The Financial Conduct Authority (FCA) has introduced rules around the use of benchmarks when presenting fund performance, in the second set of remedies published following its asset management market study.
The new rules require fund managers to explain why they use certain benchmarks and to reference them consistently throughout the fund’s literature once one is selected.
The regulator said: 'We have found that fund managers rarely explain why or how they are using particular benchmarks. Some of the ways fund managers use benchmarks include as a constraint on how they construct a fund’s portfolio, as a target for fund’s performance, or as a way for investors to compare the fund’s performance.'
When there is not a benchmark that corresponds with the way a fund is run, the regulator stated that fund managers must still be able to explain how to assess its performance.
It said: ‘We do not agree that where a fund has no benchmark, it should be up to the investor to assess a fund’s performance. As set out in CP18/9, we want investors to get improved information to explain what a fund does, how it does it and how to evaluate how well it is doing.'
Responding to criticism that the new rules around benchmarks would increase costs for asset managers, the FCA stated that it is not making it mandatory to have a benchmark, therefore it does not automatically guarantee higher costs.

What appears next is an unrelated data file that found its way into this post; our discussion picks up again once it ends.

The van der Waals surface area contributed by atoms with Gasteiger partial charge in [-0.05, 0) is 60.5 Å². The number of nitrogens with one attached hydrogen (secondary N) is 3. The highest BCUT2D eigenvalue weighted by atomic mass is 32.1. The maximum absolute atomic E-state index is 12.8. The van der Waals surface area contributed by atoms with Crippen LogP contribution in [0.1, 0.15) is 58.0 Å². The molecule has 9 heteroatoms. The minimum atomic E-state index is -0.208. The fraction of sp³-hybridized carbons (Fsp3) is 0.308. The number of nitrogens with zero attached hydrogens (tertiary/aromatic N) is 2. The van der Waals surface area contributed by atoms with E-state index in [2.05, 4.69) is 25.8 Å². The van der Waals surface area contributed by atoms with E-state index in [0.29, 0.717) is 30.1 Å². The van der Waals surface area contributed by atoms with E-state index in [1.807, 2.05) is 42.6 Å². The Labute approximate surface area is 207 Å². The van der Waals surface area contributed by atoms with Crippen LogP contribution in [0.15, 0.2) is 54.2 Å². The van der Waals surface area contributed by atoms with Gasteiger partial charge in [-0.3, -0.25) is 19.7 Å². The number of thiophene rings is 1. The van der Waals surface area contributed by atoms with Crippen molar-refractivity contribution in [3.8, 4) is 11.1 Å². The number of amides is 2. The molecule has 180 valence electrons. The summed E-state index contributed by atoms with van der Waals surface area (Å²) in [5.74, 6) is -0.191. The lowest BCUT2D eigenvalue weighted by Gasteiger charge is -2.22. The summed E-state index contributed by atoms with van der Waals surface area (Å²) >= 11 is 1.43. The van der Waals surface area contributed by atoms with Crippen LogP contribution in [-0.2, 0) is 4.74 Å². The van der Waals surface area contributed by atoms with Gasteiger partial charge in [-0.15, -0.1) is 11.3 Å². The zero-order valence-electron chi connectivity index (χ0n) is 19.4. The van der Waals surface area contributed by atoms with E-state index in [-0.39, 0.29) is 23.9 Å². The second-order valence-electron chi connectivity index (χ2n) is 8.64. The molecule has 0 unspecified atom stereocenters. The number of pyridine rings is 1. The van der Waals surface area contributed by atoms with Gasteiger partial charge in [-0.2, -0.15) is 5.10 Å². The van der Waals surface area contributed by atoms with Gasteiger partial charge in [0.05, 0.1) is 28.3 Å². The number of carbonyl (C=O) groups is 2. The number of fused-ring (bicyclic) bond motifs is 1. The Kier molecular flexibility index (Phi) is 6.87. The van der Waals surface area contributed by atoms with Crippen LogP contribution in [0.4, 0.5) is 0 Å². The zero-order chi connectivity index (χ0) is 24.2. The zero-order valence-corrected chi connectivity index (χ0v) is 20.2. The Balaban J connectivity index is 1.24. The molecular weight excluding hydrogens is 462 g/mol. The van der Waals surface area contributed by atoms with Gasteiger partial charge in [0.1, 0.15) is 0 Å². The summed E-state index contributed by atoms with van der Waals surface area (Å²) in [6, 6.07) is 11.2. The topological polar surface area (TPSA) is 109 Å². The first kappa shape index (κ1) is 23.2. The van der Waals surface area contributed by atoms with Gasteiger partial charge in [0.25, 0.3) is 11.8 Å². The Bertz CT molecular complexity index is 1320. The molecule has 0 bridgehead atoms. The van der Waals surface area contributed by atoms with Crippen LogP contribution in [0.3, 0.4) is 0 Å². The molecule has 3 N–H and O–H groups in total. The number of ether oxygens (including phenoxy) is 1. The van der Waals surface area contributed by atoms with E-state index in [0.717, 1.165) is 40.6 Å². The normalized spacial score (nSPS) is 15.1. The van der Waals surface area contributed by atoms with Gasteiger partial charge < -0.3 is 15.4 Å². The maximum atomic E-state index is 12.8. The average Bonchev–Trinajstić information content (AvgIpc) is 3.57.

'Our rules do not place a new requirement on fund managers to use a benchmark. Therefore, our rules should add no direct additional cost where funds do not use a benchmark,' it said.
In addition to justifying a fund's benchmark, asset managers will also need to follow the regulator’s guidelines to describe fund objectives and investment policies in order to make them more useful to investors.
Elsewhere, the regulator stated that performance fees should be calculated after all other charges have been deducted. Previously, the FCA only had guidance around this.
Christopher Woolard (pictured), the FCA’s executive director of strategy and competition, said: 'We’re working to make competition work better in the asset management market and protect those least able to actively engage with their investments. Today’s remedies build on those we’ve already introduced and will make it easier for investors to choose the best fund for them and help them achieve their investment objectives.'
The asset management market study was originally released in 2016, with the FCA saing it uncovered ‘a market failure in the economic sense’. The study criticised the performance of actively managed funds and questioned the charging structure used for them. In April last year, the City watchdog introduced new rules following the study. The announcement made today makes up the second set of rules following the study.